Brain development is another benefit of breastfeeding. Some studies have linked breastfeeding to enhanced brain development and cognitive functioning. This might be due to the touch, eye contact, and physical intimacy accompanying breastfeeding, including the nutrient content (Brahm & Valdes, 2017). Other studies indicate that breastfed babies are more likely to develop behavioral problems as they grow, and their intelligence scores are higher. However, the most pronounced effects are exhibited by preterm babies with a higher risk of developmental issues.

Lastly, breastfeeding increases the mother-baby bond. Various studies show that mothers who breastfeed tend to develop strong emotional bonds with their babies. Mothers cite this as their biggest breastfeeding benefit (Buturovic, 2020). Nursing is something special the bay and mother share. Breastfeeding is considered a gentle way for newborns to transition to the world outside the womb. It offers psychological and psychological benefits for the mother and the baby. Breastfeeding encourages the skin to skin contact that offers babies higher emotional security, thus enhancing bonding. Creating this emotional bond lowers the rates of infant abandonment. Women who have breastfed are less likely to abandon their babies.

Limitations of Breastfeeding

However, one of the limitations of breastfeeding is that it takes away the mother’s freedom. Breastfeeding mothers need to be physically available day and night for every feeding, significantly affecting their schedules. A breastfed baby needs to be fed more often, usually every 2 to 3 hours, which can be inconvenient and exhausting during the day, especially when the mother needs to work (Liu et al., 2019). Moreover, the partner cannot feed the baby, making them feel left out of the breastfeeding relationship. Furthermore, breastfeeding requires a healthy lifestyle because another has to think about their diet. They might need to avoid some substances such as alcohol, caffeine, and even stress, which could affect breastfeeding.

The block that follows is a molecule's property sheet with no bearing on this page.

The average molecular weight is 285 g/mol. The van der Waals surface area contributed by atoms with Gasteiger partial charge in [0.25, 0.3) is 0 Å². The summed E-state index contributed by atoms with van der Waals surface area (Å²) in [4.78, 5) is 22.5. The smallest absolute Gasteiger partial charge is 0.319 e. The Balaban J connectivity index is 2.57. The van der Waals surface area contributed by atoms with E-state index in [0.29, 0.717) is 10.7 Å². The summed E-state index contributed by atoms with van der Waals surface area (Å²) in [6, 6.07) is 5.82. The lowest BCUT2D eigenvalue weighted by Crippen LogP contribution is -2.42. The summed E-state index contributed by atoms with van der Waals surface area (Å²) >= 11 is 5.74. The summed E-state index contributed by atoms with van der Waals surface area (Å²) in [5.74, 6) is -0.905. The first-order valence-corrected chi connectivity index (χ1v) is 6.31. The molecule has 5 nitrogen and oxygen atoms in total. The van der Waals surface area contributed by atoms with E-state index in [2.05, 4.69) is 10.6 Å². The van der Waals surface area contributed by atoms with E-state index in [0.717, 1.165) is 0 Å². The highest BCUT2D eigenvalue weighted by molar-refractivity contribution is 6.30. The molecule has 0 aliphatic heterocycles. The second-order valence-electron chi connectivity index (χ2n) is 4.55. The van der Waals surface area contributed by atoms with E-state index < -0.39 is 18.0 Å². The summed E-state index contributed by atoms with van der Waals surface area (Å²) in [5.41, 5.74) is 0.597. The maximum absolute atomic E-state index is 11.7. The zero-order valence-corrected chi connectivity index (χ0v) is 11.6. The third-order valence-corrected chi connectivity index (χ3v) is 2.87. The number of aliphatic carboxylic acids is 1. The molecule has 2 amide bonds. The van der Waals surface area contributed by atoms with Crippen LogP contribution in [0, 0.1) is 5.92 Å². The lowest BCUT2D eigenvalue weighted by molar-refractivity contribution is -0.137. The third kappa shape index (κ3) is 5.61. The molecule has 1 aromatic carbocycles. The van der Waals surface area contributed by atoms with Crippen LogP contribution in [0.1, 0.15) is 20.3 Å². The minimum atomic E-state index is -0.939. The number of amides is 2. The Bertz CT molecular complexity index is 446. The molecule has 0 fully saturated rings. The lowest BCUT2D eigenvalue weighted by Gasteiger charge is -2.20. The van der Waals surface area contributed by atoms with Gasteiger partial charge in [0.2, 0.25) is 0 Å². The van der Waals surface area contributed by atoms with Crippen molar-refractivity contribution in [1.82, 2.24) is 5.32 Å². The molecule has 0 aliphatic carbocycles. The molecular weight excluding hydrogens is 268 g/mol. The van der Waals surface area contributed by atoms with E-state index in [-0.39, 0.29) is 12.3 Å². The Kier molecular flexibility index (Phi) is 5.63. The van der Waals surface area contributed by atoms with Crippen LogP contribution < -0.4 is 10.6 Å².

Breastfeeding can also be painful and uncomfortable, especially during the first months when the baby needs to be breastfed more often. Some of the common problems associated with breastfeeding include sore nipples, plugged milk ducts, breast engorgement, and mastitis (Martin, Ling & Blackburn, 2016). Moreover, some women get embarrassed or feel uncomfortable when breastfeeding in public or around others. As a result, they end up staying indoors more often, which can lead to isolation or loneliness. Furthermore, not everyone breastfeeds well; it might be harder for some mothers and end up discouraged or disappointed.

Advantages of Formula Feeding

One of the advantages of formula feeding is that it offers a flexible schedule. Anyone can feed the baby even when the mother is not around, making it easier for them to carry out other activities. For mothers who formula feed, their schedules do not revolve around feeding the baby (Rahman & Akter, 2019). They can leave the baby with the sitter or partner without having to pump beforehand. As a result, it is easy for them to work around their schedules.

Moreover, formula-feeding mothers can share responsibilities with their partners. As mentioned earlier, feeding is an important bonding moment shared between parent and offspring. With breastfeeding, the father does not get an opportunity to bond with the baby (Tahir et al., 2021). However, bottle feeding allows the father, siblings, and other family members to spend more time with the newborn.